In isolation, each investment may have a negative impact on the net present value of the business but, together, they could have a positive impact. Of course, many other investments also interact -- investment in training might lower the variable costs of the product and therefore increase its contribution and the value of advertising. It would be foolish to try to put a value on each of the asset categories, hoping that this equalled the total value of the business. The value of a business is holistic, not additive.
But before you say farewell to the numbers produced by the accounting model, consider a question I received from a group chief executive when I was reviewing the strategic progress of a constituent division acquired a year earlier. The division used a strategic financial management (SFM) approach to monitoring, and this put the closing entity value at around 20 million [pounds sterling], whereas the closing assets shown in the accounts amounted to just 5 million [pounds sterling].
The group chief executive asked for a reconciliation of the key numbers. He asked: "What is to stop a competitor buying 5 million [pounds sterling] of kit, to match your capability? If he does, and is happy with a reasonable return on that sum, whereas you are seeking to get a return on 20 million [pounds sterling], is he not going to undercut you and drive you out of business?"
The divisional chief executive pointed out the fallacy in that logic. She was convinced that her business had the best product on the market, thanks to the quality of its workforce. Anyone who wished to match her capability would need to make a substantial investment in training. The business had an excellent reputation with customers, so the competitor would need to invest substantial sums in marketing. The 20 million [pounds sterling] also included benefits expected from new products that would result from the investment in research and development, and so on.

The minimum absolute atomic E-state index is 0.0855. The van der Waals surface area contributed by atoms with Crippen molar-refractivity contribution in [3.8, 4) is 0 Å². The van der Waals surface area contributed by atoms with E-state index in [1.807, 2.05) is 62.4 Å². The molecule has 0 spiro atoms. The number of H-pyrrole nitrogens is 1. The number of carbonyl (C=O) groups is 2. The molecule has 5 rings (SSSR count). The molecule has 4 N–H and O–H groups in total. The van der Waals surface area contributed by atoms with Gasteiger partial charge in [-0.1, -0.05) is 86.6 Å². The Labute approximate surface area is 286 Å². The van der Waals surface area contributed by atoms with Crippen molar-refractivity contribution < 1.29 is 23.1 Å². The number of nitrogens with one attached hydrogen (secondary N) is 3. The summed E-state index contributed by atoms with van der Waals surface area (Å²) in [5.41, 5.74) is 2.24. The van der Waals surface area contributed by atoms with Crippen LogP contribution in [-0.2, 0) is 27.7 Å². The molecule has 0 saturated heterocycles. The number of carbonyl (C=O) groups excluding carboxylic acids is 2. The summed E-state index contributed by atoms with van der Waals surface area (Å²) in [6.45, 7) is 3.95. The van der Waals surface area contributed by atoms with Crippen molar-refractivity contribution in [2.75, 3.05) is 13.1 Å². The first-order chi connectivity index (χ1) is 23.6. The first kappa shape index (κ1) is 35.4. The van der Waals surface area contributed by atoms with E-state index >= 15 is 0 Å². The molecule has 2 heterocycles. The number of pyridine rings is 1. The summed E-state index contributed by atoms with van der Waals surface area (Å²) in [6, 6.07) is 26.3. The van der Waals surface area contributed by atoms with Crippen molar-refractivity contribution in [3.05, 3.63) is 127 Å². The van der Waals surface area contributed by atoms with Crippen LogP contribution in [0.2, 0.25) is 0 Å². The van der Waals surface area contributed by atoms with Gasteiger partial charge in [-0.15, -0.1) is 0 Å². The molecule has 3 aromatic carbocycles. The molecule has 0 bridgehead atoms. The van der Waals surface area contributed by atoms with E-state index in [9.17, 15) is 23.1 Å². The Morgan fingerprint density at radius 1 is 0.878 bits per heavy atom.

You might say she was listing intangible assets. In strategic terms, she was listing the sources of competitive advantage and barriers to entry. Her conclusion was that anyone who wished to match her capability would need to invest at least 20 million [pounds sterling], and therefore she felt safe seeking a return on that figure.
The important issue was that two executives were using the language of financial management to highlight the real assets of the business. They appreciated the importance of those assets and looked at how they could be enhanced and did not try to skimp on the investments which created them. Strategy and finance were in harmony and the finance function was assured of a place at the top table.
David Allen is a past president of CIMA. He has been a financial director at Cadbury Schweppes Group and is a director of consultancy firm SFM. He is a non-executive director of a number of companies.
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|Publication:||Financial Management (UK)|
|Article Type:||Brief Article|
|Date:||Jan 1, 2001|